However if new rules allowing these differential rates for differential OTT services are introduced, netizens fear that the increased cost would be indirectly passed on to them. Moreover, they would no longer have the choice to go wherever they want on the internet as their mobility would be effectively controlled by the service providers. Such new rules will hit digital start-ups particularly hard. These start-ups argue that taking away Net Neutrality would effectively tilt the balance in favour of bigger players with loads of cash in the bank and possibly suppress innovation, growth and success of start-ups with potential.

In India, telecom companies are already earning money by charging individuals and businesses monthly fees to use the Net and a separate data charge to access the internet on mobile phones. If this revenue is absolutely inadequate to cover the cost of running their networks, they may increase costs. As it is already, services provided by telecom operators are disingenuous. Some telcos seem to be throttling speeds as users end up experiencing deceleration in speeds from the middle of every 

Debate on Net Neutrality is raging the world over. Law makers in Europe and other parts of the world are evaluating different kinds of regulatory frameworks. In the US, Net Neutrality rules adopted recently by the Federal Communications Commission prevent telcos from creating fast and slow lanes on the Internet.

Even as the debate over free and equal access to the Internet continues, the government has appointed a committee to look into the issue and submit its report in May. Telecom and Information Technology Minister Ravi Shankar Prasad has assured that the government will address their apprehensions and work towards a non-discriminatory Net regime. He said, “We respect its (TRAI) advisory. We will take a call after we receive the committee report.”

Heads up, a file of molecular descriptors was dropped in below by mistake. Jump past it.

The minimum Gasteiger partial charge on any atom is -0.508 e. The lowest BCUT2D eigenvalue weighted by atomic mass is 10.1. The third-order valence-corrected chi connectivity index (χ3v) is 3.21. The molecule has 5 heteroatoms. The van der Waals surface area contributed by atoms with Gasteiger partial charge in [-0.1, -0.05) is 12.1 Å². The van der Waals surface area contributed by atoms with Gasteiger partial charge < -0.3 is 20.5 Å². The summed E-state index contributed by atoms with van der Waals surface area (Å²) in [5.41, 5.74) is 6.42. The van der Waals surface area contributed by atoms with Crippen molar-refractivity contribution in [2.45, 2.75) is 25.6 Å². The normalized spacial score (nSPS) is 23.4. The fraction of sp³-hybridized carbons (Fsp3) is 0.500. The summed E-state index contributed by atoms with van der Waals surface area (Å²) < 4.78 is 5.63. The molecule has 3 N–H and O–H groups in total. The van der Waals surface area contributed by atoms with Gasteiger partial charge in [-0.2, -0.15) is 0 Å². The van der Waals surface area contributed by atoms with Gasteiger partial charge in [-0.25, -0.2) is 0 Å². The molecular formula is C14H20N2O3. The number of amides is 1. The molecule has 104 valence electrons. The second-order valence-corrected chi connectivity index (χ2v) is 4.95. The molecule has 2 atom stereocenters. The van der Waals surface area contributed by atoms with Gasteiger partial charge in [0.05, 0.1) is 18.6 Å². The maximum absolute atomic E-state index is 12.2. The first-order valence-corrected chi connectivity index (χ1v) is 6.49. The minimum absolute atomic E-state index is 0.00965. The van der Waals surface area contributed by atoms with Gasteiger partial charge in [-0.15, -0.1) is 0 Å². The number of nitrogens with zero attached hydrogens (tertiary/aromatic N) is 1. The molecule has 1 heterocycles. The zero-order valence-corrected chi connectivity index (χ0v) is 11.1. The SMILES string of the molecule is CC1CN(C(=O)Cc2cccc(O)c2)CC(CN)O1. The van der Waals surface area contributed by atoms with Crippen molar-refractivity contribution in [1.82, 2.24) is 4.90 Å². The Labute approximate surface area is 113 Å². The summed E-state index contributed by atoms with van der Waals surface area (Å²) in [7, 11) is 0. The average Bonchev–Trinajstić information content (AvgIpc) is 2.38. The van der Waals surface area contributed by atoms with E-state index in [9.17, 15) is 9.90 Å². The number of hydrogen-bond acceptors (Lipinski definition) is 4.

However, netizens fear that intense lobbying by telecom operators may force TRAI to opt for a via media, a step that would still violate Net Neutrality.

Perhaps, the way out may be provided by four new global projects on the anvil that would revolutionise the information superhighway —Outernet, Google’s Project Loon, Facebook’s internet.org and Elon Musk run SpaceX’s fleet of satellites. Outernet is an interesting project that aims to provide free Internet connectivity even to remote areas from outer space—unrestricted, globally accessible, broadcast data and quality content from all over the Internet. The thinking behind the project is: If Internet access really is a human right, then blocking it would constitute a human rights violation. Similarly, Project Loon would see fleets of high-altitude balloons bouncing 3G signals from the stratosphere back down to the Earth’s most remote regions. On the other hand, internet.org envisions swarms of drones and LEO satellites performing the same function.

Though it may take time for these projects to become operational, the Internet is bound to become a global phenomenon beyond boundaries and restrictions. It would then become virtually difficult to regulate the Net and also the apps that ride on telecom networks.
K V Venkatasubramanian

K V Venkatasubramanian